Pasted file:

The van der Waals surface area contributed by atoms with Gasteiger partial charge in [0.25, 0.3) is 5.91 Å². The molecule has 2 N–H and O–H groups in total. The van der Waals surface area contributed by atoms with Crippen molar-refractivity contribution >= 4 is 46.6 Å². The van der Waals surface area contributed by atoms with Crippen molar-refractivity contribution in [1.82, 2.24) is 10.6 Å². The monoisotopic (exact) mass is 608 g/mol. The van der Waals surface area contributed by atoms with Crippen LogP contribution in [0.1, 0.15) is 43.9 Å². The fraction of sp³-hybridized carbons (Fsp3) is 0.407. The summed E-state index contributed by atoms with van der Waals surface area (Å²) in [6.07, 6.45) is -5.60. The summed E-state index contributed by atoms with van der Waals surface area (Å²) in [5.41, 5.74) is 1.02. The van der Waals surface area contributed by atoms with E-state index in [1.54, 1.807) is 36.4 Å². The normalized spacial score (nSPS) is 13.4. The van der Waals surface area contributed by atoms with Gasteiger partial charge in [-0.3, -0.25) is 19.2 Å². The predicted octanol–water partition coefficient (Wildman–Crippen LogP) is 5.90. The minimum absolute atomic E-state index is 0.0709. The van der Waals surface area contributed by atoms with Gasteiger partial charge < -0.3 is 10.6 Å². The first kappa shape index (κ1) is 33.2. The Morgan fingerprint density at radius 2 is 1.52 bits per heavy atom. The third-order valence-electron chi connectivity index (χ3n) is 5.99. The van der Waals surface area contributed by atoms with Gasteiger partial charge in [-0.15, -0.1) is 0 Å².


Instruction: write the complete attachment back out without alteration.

The van der Waals surface area contributed by atoms with Gasteiger partial charge in [0.25, 0.3) is 5.91 Å². The molecule has 2 N–H and O–H groups in total. The van der Waals surface area contributed by atoms with Crippen molar-refractivity contribution >= 4 is 46.6 Å². The van der Waals surface area contributed by atoms with Crippen molar-refractivity contribution in [1.82, 2.24) is 10.6 Å². The monoisotopic (exact) mass is 608 g/mol. The van der Waals surface area contributed by atoms with Crippen LogP contribution in [0.1, 0.15) is 43.9 Å². The fraction of sp³-hybridized carbons (Fsp3) is 0.407. The summed E-state index contributed by atoms with van der Waals surface area (Å²) in [6.07, 6.45) is -5.60. The summed E-state index contributed by atoms with van der Waals surface area (Å²) in [5.41, 5.74) is 1.02. The van der Waals surface area contributed by atoms with E-state index in [1.54, 1.807) is 36.4 Å². The normalized spacial score (nSPS) is 13.4. The van der Waals surface area contributed by atoms with Gasteiger partial charge in [-0.3, -0.25) is 19.2 Å². The predicted octanol–water partition coefficient (Wildman–Crippen LogP) is 5.90. The minimum absolute atomic E-state index is 0.0709. The van der Waals surface area contributed by atoms with Gasteiger partial charge < -0.3 is 10.6 Å². The first kappa shape index (κ1) is 33.2. The Morgan fingerprint density at radius 2 is 1.52 bits per heavy atom. The third-order valence-electron chi connectivity index (χ3n) is 5.99. The van der Waals surface area contributed by atoms with Gasteiger partial charge in [-0.15, -0.1) is 0 Å².